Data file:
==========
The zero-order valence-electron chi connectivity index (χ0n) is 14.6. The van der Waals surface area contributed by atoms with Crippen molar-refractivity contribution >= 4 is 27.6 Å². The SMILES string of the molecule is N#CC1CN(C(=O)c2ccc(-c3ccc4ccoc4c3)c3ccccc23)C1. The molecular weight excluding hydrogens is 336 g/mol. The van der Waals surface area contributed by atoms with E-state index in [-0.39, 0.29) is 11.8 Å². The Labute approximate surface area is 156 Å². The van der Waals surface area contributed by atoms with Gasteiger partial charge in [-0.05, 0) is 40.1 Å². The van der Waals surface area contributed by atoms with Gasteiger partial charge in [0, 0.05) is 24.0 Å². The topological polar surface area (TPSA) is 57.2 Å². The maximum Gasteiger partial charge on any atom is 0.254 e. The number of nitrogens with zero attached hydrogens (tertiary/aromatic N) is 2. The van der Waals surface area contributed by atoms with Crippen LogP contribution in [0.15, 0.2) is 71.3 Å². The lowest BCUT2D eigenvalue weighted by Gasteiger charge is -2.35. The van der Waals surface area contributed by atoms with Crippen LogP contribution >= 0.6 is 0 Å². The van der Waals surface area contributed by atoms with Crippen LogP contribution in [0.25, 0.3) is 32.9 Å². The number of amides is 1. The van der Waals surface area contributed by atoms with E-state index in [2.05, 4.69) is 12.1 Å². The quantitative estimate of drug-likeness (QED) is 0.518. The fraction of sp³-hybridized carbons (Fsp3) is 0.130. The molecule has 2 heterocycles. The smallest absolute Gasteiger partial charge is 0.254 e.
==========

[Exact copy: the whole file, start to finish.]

The zero-order valence-electron chi connectivity index (χ0n) is 14.6. The van der Waals surface area contributed by atoms with Crippen molar-refractivity contribution >= 4 is 27.6 Å². The SMILES string of the molecule is N#CC1CN(C(=O)c2ccc(-c3ccc4ccoc4c3)c3ccccc23)C1. The molecular weight excluding hydrogens is 336 g/mol. The van der Waals surface area contributed by atoms with E-state index in [-0.39, 0.29) is 11.8 Å². The Labute approximate surface area is 156 Å². The van der Waals surface area contributed by atoms with Gasteiger partial charge in [-0.05, 0) is 40.1 Å². The van der Waals surface area contributed by atoms with Gasteiger partial charge in [0, 0.05) is 24.0 Å². The topological polar surface area (TPSA) is 57.2 Å². The maximum Gasteiger partial charge on any atom is 0.254 e. The number of nitrogens with zero attached hydrogens (tertiary/aromatic N) is 2. The van der Waals surface area contributed by atoms with Crippen LogP contribution in [0.15, 0.2) is 71.3 Å². The lowest BCUT2D eigenvalue weighted by Gasteiger charge is -2.35. The van der Waals surface area contributed by atoms with Crippen LogP contribution >= 0.6 is 0 Å². The van der Waals surface area contributed by atoms with Crippen LogP contribution in [0.25, 0.3) is 32.9 Å². The number of amides is 1. The van der Waals surface area contributed by atoms with E-state index in [2.05, 4.69) is 12.1 Å². The quantitative estimate of drug-likeness (QED) is 0.518. The fraction of sp³-hybridized carbons (Fsp3) is 0.130. The molecule has 2 heterocycles. The smallest absolute Gasteiger partial charge is 0.254 e.